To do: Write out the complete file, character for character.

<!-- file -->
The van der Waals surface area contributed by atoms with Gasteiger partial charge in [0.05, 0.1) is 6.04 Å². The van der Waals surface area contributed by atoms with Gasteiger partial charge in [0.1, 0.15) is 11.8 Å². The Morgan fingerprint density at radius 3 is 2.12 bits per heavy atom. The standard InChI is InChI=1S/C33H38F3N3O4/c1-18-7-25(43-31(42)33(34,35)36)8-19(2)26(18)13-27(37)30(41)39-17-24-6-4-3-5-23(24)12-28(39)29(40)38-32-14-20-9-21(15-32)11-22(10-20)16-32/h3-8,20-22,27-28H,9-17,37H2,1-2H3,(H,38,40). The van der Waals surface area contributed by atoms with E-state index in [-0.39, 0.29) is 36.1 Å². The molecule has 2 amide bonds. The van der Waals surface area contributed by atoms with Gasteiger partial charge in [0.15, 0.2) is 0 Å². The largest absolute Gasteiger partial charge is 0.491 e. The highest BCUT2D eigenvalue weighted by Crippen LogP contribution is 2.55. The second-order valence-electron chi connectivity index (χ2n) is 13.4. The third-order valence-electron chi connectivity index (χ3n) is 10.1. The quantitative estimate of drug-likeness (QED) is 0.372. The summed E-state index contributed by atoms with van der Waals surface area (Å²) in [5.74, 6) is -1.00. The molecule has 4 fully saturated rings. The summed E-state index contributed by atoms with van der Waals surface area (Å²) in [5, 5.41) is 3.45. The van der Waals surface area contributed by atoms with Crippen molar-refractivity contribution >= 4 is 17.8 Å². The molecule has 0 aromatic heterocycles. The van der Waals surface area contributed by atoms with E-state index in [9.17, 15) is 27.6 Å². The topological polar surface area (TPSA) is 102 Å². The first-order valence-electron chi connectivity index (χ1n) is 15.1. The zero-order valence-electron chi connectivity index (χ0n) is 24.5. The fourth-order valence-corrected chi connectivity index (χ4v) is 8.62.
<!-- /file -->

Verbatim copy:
The van der Waals surface area contributed by atoms with Gasteiger partial charge in [0.05, 0.1) is 6.04 Å². The van der Waals surface area contributed by atoms with Gasteiger partial charge in [0.1, 0.15) is 11.8 Å². The Morgan fingerprint density at radius 3 is 2.12 bits per heavy atom. The standard InChI is InChI=1S/C33H38F3N3O4/c1-18-7-25(43-31(42)33(34,35)36)8-19(2)26(18)13-27(37)30(41)39-17-24-6-4-3-5-23(24)12-28(39)29(40)38-32-14-20-9-21(15-32)11-22(10-20)16-32/h3-8,20-22,27-28H,9-17,37H2,1-2H3,(H,38,40). The van der Waals surface area contributed by atoms with E-state index in [-0.39, 0.29) is 36.1 Å². The molecule has 2 amide bonds. The van der Waals surface area contributed by atoms with Gasteiger partial charge in [0.15, 0.2) is 0 Å². The largest absolute Gasteiger partial charge is 0.491 e. The highest BCUT2D eigenvalue weighted by Crippen LogP contribution is 2.55. The second-order valence-electron chi connectivity index (χ2n) is 13.4. The third-order valence-electron chi connectivity index (χ3n) is 10.1. The quantitative estimate of drug-likeness (QED) is 0.372. The summed E-state index contributed by atoms with van der Waals surface area (Å²) in [5.74, 6) is -1.00. The molecule has 4 fully saturated rings. The summed E-state index contributed by atoms with van der Waals surface area (Å²) in [5, 5.41) is 3.45. The van der Waals surface area contributed by atoms with Crippen molar-refractivity contribution >= 4 is 17.8 Å². The molecule has 0 aromatic heterocycles. The van der Waals surface area contributed by atoms with E-state index in [9.17, 15) is 27.6 Å². The topological polar surface area (TPSA) is 102 Å². The first-order valence-electron chi connectivity index (χ1n) is 15.1. The zero-order valence-electron chi connectivity index (χ0n) is 24.5. The fourth-order valence-corrected chi connectivity index (χ4v) is 8.62.